In Kenya, thousands left in limbo without ID cards
Amina Ali Adan was born in the Kenyan town of Garissa, 65 miles away from Dadaab, one of the world’s largest refugee camps, situated near the Somali border. She is just one of tens of thousands of Kenyan citizens who have been registered as refugees — many while children. Now in her 30s and a mother of three, her life is defined by her lack of a Kenyan national ID.
Adan is a victim of what is known as double registration. Fleeing drought within the country’s borders in the 1990s, many ethnic Somali Kenyans falsely claimed to be escaping Somalia’s civil war, in order to access vital food aid. Now, because their details appear on biometric refugee databases, the very system responsible for protecting asylum seekers has effectively rendered them stateless.
“There are many challenges if you don’t have an ID,” Adan said. “If you want to open up a bank account, you need an ID. If you want to see someone in court, you will be asked for an ID. In Kenya, you cannot go anywhere without an ID.”
Without this crucial legal document, many political rights and economic entitlements are inaccessible in Kenya. They range from taking formal employment and registering a cell phone SIM card to opening a bank account and even entering government and business offices.
The outbreak of the Somali civil war in the early 1990s coincided with a drought in northeastern Kenya that drove tens of thousands of desperate citizens towards the camp. It was at this time that Adan, then five years old, was taken to Dadaab by her grandmother.
Faced with a vast influx of people, the United Nations High Commissioner for Refugees (UNHCR) — the global agency responsible for displaced people — struggled to distinguish between those uprooted by conflict in Somalia and ethnic Somalis with Kenyan citizenship. Because the boundary between Somalia and Kenya is highly porous and family networks often stretch across territories, many ethnic Somali Kenyans and their families were able to pass as refugees.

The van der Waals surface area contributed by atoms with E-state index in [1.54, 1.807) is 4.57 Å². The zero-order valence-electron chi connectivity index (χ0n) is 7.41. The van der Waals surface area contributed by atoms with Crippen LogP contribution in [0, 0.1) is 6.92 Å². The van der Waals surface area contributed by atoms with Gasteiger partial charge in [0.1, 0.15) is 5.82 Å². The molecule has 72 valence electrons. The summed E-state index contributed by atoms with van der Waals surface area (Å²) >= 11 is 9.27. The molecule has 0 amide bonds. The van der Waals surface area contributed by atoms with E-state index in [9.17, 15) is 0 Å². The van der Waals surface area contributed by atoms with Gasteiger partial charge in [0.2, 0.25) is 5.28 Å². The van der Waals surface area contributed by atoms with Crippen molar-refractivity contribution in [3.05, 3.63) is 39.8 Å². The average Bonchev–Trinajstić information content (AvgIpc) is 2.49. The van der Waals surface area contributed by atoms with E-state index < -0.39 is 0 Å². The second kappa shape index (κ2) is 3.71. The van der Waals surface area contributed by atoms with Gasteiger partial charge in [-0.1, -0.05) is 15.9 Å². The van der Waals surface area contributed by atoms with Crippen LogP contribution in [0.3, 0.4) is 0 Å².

In Dadaab, ethnic Somali Kenyans could access food aid and education that, even as citizens of one of the country’s most marginalized regions, were often out of their reach. Another draw was the prospect of relocation in Europe or the U.S.
Adan’s grandmother could not have predicted that a seemingly harmless lie to feed herself and her granddaughter would have such serious implications so many years later. Over the past decade, tens of thousands of ethnic Somali Kenyans who have applied for a Kenyan national ID have been turned away on the grounds that they were already registered as refugees.
The root of this problem lies in an increasing global fervor for the collection of biometric data. In recent years, biometrics have become part of the global development agenda and a proposed panacea to a range of problems. One of the UN’s Sustainable Development Goals is to provide legal identity to all by 2030. International organizations ranging from the World Bank to the World Food Program, in conjunction with governments and multinational tech companies, have promoted the use of digital identity systems.
Nations across the global south have embraced this new technology. In countries including India, Ghana, Lebanon, Nigeria and South Africa, biometric identifiers are increasingly used in electoral processes, the distribution of aid, to gain access to financial services and to manage refugee populations.
The use of centralized, integrated biometric databases has been hailed as a definitive solution to the problem of identity fraud. In the early 2000s, the UNHCR began rolling out fingerprint and iris scans in refugee camps across the world. Biometric registration was first introduced to Kenya in 2007, in a bid to cut costs and reduce any further double registration.